01 October, 2014 / Zilhaj 5, 1435

Diverse business sentiments

Published Oct 08, 2012 02:58am

IN the last week of September, a business confidence index indicated a major dip in sentiments. However, the first week of October saw a rally in the capital market that hit one peak after another, and the KSE-100 index broke all previous records to finish the week close to 15,800 mark.

Does it means that when business tycoons feel depressed, they hit the rings, shun caution in nervousness and play more aggressively in the capital market?

No, the seemingly contradictory signals of depressed business sentiments and a rising capital market point to two factors. One, the business community is not homogenous. Therefore, depressed sentiments of one section cannot be universalised .

The survey- based index reflects the sentiments of foreign companies in Pakistan. The domestic private sector is big , in some ways more resilient and may not necessarily share the views of its foreign peers.

Two, the opinion of foreign companies is comparatively more pessimistic than that of the local firms, particularly the more visible business groups like Manshas, Dawoods, etc. The major listed companies are doing better than many others as reflected in their corporate results in sectors such as cement, banking, etc.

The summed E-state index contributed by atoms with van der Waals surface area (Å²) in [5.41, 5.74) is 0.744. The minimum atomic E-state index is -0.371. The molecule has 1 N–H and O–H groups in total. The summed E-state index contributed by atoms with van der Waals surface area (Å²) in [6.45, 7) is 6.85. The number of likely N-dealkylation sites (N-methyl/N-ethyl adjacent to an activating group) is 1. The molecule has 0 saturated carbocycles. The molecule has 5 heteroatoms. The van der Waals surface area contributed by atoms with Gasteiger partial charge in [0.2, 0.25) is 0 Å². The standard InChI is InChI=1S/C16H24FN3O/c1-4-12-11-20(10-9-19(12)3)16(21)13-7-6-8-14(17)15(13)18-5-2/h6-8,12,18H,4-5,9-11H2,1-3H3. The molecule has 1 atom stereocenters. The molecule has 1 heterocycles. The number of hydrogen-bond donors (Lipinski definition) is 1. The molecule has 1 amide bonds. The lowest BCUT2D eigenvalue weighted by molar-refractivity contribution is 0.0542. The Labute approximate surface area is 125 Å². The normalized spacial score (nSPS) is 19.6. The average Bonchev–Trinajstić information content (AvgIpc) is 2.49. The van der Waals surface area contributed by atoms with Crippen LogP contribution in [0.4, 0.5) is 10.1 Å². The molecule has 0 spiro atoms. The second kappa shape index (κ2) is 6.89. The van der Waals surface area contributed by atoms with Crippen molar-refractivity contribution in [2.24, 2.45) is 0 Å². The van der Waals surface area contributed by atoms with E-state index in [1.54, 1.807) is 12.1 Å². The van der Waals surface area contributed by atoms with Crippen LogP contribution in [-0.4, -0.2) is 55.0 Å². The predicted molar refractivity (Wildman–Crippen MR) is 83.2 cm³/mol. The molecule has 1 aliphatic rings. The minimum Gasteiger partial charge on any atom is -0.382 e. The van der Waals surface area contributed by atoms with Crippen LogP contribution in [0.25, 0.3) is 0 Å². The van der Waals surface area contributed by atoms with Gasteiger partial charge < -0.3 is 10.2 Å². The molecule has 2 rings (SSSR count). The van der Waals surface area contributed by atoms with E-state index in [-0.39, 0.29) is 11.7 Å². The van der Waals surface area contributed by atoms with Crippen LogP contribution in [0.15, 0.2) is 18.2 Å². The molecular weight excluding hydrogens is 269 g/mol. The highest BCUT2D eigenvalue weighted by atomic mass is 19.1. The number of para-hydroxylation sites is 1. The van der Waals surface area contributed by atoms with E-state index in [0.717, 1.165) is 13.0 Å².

It would, therefore, again be wrong to conclude that medium and small businesses, mostly not listed or not even be registered with Securities and Exchange Commission of Pakistan, all share same positive or negative sentiments.

They are actually under great stress because of their dependence on the national grid for power supply that is much less than their needs, apart from a variety of other factors including the rising raw material costs and a nightmarish law and order situation. Many textile, leather, electrical, surgical and other small companies are said to be on the verge of collapse.

The sense of optimism in domestic corporate sector could be attributed to the fact that the big groups own captive power plants and access to overseas financing options. This reduces their dependence for energy on the national grid and finance requirements on local banks. The quality and quantity of domestic services in these two key areas do not necessarily limit their operations or business ambitions.

On September 26, the Overseas Investors Chamber of Commerce and Industry (OICCI), a representative body of 187 foreign companies of 33 different countries operating in 14 sectors of trade and industry in Pakistan, launched their current Business Confidence Index.

The index, based on a survey conducted at an interval of six months, gauges the confidence level of their members on different business-related matters and the state of the economy in general.

According to their findings, business sentiments dipped by nine per cent over the past six months, owing to growing concerns about energy shortages, rising crimes and inflation. On the chart, the business confidence index moved downwards from negative 25 per cent to 34 per cent.